In May 2019, the US government put false inclusions of national security threats on Huawei and added it into the Entity List. Since then, the Chinese tech giant started facing difficulties in purchasing core components for device manufacturing and barred to access Google Mobile Services (GMS).
Amid US restriction, Huawei has not backed down and tries to recover, while focusing on the development of alternatives for its products. And for the first time, at Huawei Developer Conference 2019, the company released its fully owned operating system, HarmonyOS also known as Hongmeng OS.
After one year of HDC 2019, Huawei launched the next iteration of HarmonyOS as HarmonyOS 2.0. This version upgrade brings added new device platforms such as smartphones, tablets, smart car hud support, IoT devices, home appliances support as well as support for other third-party products.
At the moment, HarmonyOS 2.0 mobile developer beta testing is underway for limited devices in mainland China. However, the company has begun to deliver the beta test build and recently third dev beta version was rolled out with new UI changes and features.
On the other hand, Huawei is still through the bad times in terms of getting new chipsets because the Trump government restricted American companies to supply Chinese tech giant.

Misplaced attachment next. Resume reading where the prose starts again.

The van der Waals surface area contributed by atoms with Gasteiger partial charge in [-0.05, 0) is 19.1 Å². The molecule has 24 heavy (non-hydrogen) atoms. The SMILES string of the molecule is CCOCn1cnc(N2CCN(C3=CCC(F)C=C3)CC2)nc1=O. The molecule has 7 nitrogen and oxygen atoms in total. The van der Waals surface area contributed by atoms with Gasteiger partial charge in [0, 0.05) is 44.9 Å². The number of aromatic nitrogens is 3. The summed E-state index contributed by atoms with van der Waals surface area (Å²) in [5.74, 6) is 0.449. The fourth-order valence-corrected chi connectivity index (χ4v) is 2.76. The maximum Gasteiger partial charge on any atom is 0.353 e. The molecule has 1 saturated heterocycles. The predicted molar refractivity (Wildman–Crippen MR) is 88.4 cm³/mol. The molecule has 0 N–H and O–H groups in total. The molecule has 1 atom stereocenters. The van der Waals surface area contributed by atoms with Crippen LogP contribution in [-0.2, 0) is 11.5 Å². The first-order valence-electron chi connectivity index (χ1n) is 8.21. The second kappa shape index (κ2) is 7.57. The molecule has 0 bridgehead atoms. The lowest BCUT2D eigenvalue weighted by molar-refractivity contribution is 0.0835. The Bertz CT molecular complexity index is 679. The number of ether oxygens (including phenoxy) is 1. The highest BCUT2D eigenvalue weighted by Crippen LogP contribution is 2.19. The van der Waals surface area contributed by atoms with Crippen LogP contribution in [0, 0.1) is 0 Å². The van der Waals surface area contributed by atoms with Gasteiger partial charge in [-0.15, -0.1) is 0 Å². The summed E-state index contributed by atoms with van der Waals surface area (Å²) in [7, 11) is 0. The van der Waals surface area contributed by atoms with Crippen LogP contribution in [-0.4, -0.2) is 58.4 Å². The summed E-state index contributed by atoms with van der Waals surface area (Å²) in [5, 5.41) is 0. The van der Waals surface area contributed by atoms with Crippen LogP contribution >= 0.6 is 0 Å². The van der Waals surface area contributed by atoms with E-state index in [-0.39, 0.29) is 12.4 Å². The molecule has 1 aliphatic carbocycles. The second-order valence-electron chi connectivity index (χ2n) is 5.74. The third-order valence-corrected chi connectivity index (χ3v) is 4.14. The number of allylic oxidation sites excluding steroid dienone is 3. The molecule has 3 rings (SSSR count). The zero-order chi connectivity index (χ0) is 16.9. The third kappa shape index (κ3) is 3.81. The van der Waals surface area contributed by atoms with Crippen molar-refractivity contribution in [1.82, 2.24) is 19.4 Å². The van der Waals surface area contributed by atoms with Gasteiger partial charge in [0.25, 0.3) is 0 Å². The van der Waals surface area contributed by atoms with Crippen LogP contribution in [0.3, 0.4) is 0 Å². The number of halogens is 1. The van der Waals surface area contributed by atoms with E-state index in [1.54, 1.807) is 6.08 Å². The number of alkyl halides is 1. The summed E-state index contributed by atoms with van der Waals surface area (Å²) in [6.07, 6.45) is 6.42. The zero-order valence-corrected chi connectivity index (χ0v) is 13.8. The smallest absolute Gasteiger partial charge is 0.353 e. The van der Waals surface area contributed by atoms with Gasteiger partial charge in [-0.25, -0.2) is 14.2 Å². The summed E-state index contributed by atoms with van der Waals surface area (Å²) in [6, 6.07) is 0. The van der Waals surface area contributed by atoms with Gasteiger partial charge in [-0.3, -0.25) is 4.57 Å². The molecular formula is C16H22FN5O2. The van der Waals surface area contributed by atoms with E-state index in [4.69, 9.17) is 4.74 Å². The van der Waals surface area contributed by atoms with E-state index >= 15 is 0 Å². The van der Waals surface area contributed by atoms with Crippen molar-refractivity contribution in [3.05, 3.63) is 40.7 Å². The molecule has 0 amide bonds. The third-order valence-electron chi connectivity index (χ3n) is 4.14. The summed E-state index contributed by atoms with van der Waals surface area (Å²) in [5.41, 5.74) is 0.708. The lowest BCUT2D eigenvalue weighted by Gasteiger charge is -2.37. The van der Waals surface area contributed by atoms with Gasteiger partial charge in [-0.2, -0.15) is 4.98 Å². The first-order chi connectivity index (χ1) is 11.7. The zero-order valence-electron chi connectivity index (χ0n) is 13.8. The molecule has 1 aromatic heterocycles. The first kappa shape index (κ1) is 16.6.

As a result, Huawei’s smartphone market share has shrunk in the first quarter of 2021, which is revealed by various research firms and industry analysts. Meanwhile, Huawei has also delayed some of the important launches to the second quarter of this year.
Similar to the other products, Huawei’s HarmonyOS is important and it has the potential to define Huawei’s prowess in the smart technology industry because of distributed capabilities and cross-device support.
Now, according to the latest news coming from Weibo, Huawei has plans to adopt other processor platforms including Qualcomm and MediaTek besides in-house Kirin chipset, which is big news if the company is really planning to do such.
Yet Huawei is still under the U.S. entity list, which means that the company cannot acquire required technologies nor it can use the products that have been made with the use of the U.S. technologies including the chipsets that Huawei requires to build its own servers, smartphones as well as other smart devices
Since HarmonyOS is an open-source ecosystem, it could easily allow third-party smartphone manufacturers to use HarmonyOS on devices. While supporting Qualcomm and MediaTek processors, could provide an extra potential to Huawei’s plan with HarmonyOS expansion.
A report reveals that third-party smartphone makers are contacting Huawei to use HarmonyOS on their own smartphones and it could be bad news for the Android operating system. However, it’s still early to judge the outcome of HarmonyOS vs Android but Huawei’s operating system has more chances over Android, and likely to gain popularity among Chinese consumers as a home-grown OS compared to Android.
Furthermore, Google Mobile Services are not required in China and this will provide pace of the adaptation of HarmonyOS for Chinese phone makers once it reaches a stable level.
Stay tuned…for more updates regarding this matter.
(Source | Weibo)